Here are our nominees for Best New Restaurant:

The beauty of barbecue is it’s never just one thing, and these Tastemakers prove that the art will always keep expanding, multiculturally.
BBQ Ramen Tatsu-ya
If ramen and Texas barbecue have one thing in common, it’s that you could cook either forever and it’ll just keep getting better. The Tatsu-ya franchise tightens its grip on ramen aficionados with a new venture combining the two deep flavors in BBQ Ramen Tatsuya.
KG BBQ is what happens when Southwestern smoking meets Middle Eastern flavors like pomegranate and tahini. Brisket is the restaurant’s pride and joy, but the sides really call attention to how variable classics like potato salad, rice, and mac and cheese can be.

Both a little nontraditional, these new restaurants take well-known, casual foods from non-American cultures and turn up the Texas flavor.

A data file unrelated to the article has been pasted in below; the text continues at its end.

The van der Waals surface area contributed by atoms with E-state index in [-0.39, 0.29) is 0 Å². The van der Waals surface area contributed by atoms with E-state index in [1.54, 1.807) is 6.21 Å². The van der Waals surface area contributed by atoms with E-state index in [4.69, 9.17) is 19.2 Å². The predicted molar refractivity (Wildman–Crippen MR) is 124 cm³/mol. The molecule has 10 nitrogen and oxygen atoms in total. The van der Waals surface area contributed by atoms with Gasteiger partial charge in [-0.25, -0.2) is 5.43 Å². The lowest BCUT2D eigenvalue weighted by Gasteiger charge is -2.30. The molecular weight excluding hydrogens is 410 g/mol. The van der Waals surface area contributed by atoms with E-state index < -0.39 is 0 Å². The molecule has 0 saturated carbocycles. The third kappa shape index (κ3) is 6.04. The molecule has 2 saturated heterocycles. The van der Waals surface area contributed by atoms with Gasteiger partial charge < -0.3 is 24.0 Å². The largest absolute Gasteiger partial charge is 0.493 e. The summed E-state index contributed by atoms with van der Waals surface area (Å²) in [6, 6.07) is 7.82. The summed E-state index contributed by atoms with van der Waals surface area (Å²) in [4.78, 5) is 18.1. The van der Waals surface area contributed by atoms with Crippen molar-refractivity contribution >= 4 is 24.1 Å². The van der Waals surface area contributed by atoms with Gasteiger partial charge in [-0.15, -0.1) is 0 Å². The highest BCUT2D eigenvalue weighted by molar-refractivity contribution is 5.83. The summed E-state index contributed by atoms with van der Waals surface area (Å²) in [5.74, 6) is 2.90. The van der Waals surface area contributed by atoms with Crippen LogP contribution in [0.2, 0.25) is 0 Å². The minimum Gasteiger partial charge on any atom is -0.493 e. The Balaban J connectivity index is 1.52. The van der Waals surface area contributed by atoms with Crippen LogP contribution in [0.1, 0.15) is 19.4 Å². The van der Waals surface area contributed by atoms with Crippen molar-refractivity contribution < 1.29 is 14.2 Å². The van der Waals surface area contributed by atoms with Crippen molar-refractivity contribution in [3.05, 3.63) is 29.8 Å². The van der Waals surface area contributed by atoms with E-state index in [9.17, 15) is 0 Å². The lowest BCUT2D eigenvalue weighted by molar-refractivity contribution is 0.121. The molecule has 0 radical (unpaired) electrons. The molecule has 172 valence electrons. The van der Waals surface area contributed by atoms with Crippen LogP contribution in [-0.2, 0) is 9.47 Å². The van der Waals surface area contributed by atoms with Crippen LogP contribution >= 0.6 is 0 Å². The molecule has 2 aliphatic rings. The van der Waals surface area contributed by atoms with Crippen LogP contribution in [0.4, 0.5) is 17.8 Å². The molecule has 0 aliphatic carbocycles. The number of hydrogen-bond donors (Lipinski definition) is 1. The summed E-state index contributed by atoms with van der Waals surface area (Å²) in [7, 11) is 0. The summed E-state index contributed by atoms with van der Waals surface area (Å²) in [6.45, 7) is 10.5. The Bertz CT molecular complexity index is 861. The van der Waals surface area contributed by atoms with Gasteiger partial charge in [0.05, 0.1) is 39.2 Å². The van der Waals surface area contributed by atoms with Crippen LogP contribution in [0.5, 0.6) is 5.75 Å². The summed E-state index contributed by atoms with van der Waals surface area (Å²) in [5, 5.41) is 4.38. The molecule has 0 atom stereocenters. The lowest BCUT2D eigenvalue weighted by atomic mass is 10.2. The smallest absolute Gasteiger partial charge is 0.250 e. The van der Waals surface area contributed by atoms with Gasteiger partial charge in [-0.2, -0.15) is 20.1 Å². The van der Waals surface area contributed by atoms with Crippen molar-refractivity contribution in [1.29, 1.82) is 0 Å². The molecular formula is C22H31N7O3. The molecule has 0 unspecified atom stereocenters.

Side Eye Pie
Food truck Side Eye Pie isn’t doing anything wildly off-book, but it’s on a mission of “creating & defining Texas Pizza.” Eschewing imports for local products including flour and yeast, the spirit of rebellion also shows up in the “Sweet & Spicy Nutz” pie with Texas pecans.
Tiny Diner
Tiny Diner is all about Japanese breakfast. Eggs are the star of the show, especially in the breakfast sandwich, over easy on bacon, greens, spices and a toasted bun. The okonomiyaki, a savory pancake, may expand some diners’ horizons and is topped with a poached egg.

A food truck and a farmers market favorite, these two new restaurants are making big moves in small spaces.
Mum Foods